Corruption is one of the major impediments causing individuals to be denied the full enjoyment of their rights as enshrined in the United Nations (UN) human rights instruments. There has been long consideration given to the impact of corruption on the enjoyment of human rights and acknowledgement that corruption ‘both drives human rights abuses and hinders the effective discharge of human rights obligations’.
The UN Convention against Corruption has proven to be an important instrument governing the international fight against corruption. However, there have been discussions amongst stakeholders on the need to address corruption-related human rights issues. There is a growing recognition on the serious impediment’s corruption-related acts have on the enjoyment and fulfilment of human rights obligations. In March 2019, the UN Special Rapporteur on Torture published a report examining the relationship between corruption and torture or ill-treatment, outlining the predominant patterns of interaction between the two, systemic root causes and recommendations.
Since 2018, there has been a significant improvement in the way UN treaty bodies have addressed the issue of corruption in their work: there is greater awareness, corruption is increasingly linked to other human rights violations and mentioned in more countries. In order to keep improving this work, UN human rights mechanisms also need to receive information and reports on the issue of corruption.
In order to encourage anti-corruption groups and movements to use the UN human rights framework at their disposal, the CCPR Centre, the Office of the UN High Commissioner for Human Rights (OHCHR) and the Geneva Academy developed a Practitioners’ Guide on Human Rights and Countering Corruption. This guide focuses notably on how UN human rights mechanisms can be better used to report on corruption issues, and it provides guidance as well as practical recommendations on effectively integrating human rights into anti-corruption efforts. The guide will be presented during this side-event.
On the occasion of the launch of the guide, this panel, co-organized with the CCPR Centre, OHCHR and the Swiss Federal Department of Foreign Affairs, will explore innovative practical ideas on how best to address corruption-related human rights issues within the UN human rights framework.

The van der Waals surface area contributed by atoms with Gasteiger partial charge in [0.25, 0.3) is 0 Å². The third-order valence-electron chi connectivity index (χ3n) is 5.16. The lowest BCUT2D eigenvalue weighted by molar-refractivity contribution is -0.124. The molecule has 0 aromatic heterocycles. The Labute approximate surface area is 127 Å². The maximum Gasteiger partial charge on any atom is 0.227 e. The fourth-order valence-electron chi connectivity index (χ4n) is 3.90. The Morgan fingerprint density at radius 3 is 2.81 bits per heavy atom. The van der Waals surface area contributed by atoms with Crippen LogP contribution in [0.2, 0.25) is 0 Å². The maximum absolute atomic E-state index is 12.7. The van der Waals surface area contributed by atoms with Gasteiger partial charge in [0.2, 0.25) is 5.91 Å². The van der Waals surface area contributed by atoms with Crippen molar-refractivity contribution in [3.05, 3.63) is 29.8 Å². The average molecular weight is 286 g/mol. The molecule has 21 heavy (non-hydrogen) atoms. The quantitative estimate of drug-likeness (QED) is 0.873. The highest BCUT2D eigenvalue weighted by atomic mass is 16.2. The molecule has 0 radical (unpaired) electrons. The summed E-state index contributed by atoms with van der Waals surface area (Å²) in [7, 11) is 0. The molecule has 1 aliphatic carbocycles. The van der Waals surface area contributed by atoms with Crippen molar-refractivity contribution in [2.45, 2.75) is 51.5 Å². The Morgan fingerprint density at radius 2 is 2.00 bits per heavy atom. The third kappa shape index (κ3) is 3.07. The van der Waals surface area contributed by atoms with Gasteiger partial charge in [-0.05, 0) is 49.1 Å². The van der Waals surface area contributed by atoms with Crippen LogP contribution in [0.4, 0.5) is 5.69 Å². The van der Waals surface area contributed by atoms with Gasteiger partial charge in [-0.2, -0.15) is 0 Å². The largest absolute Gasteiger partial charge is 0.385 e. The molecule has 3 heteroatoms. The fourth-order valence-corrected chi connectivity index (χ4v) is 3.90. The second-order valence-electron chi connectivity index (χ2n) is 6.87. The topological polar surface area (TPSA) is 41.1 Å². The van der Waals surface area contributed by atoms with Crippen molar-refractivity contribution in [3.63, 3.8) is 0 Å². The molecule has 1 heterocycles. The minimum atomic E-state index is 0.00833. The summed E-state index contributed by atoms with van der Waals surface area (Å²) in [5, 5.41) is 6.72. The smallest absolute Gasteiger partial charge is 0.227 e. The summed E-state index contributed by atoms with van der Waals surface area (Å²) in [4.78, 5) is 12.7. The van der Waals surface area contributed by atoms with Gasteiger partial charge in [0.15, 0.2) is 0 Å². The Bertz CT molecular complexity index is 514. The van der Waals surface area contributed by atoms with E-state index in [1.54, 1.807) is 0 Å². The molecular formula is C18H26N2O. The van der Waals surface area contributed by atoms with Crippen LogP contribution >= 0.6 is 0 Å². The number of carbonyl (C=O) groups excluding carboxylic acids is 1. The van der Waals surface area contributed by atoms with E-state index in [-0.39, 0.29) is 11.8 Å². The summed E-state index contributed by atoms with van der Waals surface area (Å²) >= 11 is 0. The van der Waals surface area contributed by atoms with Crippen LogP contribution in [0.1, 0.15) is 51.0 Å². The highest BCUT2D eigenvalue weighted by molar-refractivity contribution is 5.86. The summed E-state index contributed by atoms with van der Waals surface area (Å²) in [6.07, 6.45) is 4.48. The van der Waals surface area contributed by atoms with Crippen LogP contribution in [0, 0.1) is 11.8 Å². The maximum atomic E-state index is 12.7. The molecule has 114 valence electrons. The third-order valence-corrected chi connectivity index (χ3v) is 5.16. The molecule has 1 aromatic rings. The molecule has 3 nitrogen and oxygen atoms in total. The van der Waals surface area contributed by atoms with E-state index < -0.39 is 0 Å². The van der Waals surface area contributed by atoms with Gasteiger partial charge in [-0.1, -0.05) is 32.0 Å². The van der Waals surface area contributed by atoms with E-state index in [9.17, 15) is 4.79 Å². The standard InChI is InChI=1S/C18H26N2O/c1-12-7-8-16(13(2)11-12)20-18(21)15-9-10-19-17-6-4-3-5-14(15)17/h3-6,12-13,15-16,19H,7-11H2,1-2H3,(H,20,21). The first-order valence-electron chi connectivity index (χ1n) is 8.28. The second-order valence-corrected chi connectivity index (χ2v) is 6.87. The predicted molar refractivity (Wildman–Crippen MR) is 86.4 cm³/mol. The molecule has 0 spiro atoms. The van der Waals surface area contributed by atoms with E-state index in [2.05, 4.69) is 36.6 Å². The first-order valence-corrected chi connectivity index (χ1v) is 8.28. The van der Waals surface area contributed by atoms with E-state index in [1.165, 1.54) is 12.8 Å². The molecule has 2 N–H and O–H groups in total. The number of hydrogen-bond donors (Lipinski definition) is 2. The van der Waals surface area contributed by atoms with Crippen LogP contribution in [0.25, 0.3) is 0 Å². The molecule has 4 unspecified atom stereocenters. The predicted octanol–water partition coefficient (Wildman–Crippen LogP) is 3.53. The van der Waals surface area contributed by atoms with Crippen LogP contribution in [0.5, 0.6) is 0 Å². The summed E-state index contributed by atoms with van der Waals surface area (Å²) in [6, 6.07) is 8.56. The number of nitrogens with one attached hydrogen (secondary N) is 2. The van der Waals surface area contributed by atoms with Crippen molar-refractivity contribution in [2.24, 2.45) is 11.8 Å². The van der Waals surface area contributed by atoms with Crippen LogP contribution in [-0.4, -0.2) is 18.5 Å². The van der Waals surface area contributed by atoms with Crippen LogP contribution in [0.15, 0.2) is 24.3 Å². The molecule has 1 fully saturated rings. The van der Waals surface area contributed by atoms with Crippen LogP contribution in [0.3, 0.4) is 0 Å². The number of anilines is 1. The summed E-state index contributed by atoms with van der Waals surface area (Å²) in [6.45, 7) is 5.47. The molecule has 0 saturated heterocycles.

In this interview, Nana Kruashvili, who is enrolled in our Master of Advanced Studies (MAS) in Transitional Justice, Human Rights and the Rule of Law, tells us about the programme and life in Geneva.
In order to bring the substantive debates on the future of UN treaty bodies from Geneva to the political discussions in New York, the Geneva Human Rights Platform held with the Permanent Missions of Costa Rica and Switzerland a side event at the UN General Assembly in New York.
Panelists will discuss the struggle of Sednaya's former detainees for justice and accountability, and explore the role of current justice and redress initiatives in the contexts of universal jurisdiction and in the documentation of violations.
UN Photo / Jean-Marc Ferré
This training course will explore the origin and evolution of the Universal Periodic Review (UPR) and its functioning in Geneva and will focus on the nature of implementation of the UPR recommendations at the national level.
From its adoption to its content and implementation, this training course provides a comprehensive overview of the United Nations Declaration on the rights of peasants, as well as tools to protect and promote the rights of peasants, rural women, fisher, pastoralist and nomadic communities, as well as agricultural workers.
Olivier Chamard/Geneva Academy
The Geneva Human Rights Platform contributes to this review process by providing expert input via different avenues, by facilitating dialogue on the review among various stakeholders, as well as by accompanying the development of a follow-up resolution to 68/268 in New York and in Geneva.